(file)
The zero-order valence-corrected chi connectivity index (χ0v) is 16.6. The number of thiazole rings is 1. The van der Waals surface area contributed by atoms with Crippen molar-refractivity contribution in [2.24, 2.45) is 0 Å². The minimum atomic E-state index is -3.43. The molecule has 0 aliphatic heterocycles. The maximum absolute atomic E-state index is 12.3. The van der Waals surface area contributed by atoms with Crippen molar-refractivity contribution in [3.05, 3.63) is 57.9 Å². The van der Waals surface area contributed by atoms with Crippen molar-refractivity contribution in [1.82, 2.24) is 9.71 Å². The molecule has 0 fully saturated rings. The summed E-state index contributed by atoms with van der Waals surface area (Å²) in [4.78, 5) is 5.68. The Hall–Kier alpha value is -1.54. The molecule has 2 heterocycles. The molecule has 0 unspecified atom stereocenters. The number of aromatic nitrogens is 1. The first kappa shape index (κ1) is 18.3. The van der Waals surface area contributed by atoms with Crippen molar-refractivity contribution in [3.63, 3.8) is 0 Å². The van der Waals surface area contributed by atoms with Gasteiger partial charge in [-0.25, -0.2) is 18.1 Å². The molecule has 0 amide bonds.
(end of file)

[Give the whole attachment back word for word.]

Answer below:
The zero-order valence-corrected chi connectivity index (χ0v) is 16.6. The number of thiazole rings is 1. The van der Waals surface area contributed by atoms with Crippen molar-refractivity contribution in [2.24, 2.45) is 0 Å². The minimum atomic E-state index is -3.43. The molecule has 0 aliphatic heterocycles. The maximum absolute atomic E-state index is 12.3. The van der Waals surface area contributed by atoms with Crippen molar-refractivity contribution in [3.05, 3.63) is 57.9 Å². The van der Waals surface area contributed by atoms with Crippen molar-refractivity contribution in [1.82, 2.24) is 9.71 Å². The molecule has 0 fully saturated rings. The summed E-state index contributed by atoms with van der Waals surface area (Å²) in [4.78, 5) is 5.68. The Hall–Kier alpha value is -1.54. The molecule has 2 heterocycles. The molecule has 0 unspecified atom stereocenters. The number of aromatic nitrogens is 1. The first kappa shape index (κ1) is 18.3. The van der Waals surface area contributed by atoms with Crippen molar-refractivity contribution in [3.63, 3.8) is 0 Å². The van der Waals surface area contributed by atoms with Gasteiger partial charge in [-0.25, -0.2) is 18.1 Å². The molecule has 0 amide bonds.